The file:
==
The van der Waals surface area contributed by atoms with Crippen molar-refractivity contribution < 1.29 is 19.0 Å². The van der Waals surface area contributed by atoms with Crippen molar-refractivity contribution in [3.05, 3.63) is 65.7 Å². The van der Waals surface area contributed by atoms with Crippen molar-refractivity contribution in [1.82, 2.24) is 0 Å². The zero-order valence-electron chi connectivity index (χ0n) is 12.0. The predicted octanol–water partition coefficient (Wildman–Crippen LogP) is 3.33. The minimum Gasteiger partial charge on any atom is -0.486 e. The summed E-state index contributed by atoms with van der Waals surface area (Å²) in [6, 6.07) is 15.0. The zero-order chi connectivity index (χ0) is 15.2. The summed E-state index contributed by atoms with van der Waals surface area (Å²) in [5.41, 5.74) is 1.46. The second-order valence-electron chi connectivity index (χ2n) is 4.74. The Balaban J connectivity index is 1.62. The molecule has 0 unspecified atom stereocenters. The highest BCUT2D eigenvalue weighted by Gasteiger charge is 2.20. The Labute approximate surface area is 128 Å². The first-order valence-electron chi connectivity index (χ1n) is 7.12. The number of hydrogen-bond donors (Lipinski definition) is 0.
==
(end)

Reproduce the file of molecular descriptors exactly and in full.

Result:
The van der Waals surface area contributed by atoms with Crippen molar-refractivity contribution < 1.29 is 19.0 Å². The van der Waals surface area contributed by atoms with Crippen molar-refractivity contribution in [3.05, 3.63) is 65.7 Å². The van der Waals surface area contributed by atoms with Crippen molar-refractivity contribution in [1.82, 2.24) is 0 Å². The zero-order valence-electron chi connectivity index (χ0n) is 12.0. The predicted octanol–water partition coefficient (Wildman–Crippen LogP) is 3.33. The minimum Gasteiger partial charge on any atom is -0.486 e. The summed E-state index contributed by atoms with van der Waals surface area (Å²) in [6, 6.07) is 15.0. The zero-order chi connectivity index (χ0) is 15.2. The summed E-state index contributed by atoms with van der Waals surface area (Å²) in [5.41, 5.74) is 1.46. The second-order valence-electron chi connectivity index (χ2n) is 4.74. The Balaban J connectivity index is 1.62. The molecule has 0 unspecified atom stereocenters. The highest BCUT2D eigenvalue weighted by Gasteiger charge is 2.20. The Labute approximate surface area is 128 Å². The first-order valence-electron chi connectivity index (χ1n) is 7.12. The number of hydrogen-bond donors (Lipinski definition) is 0.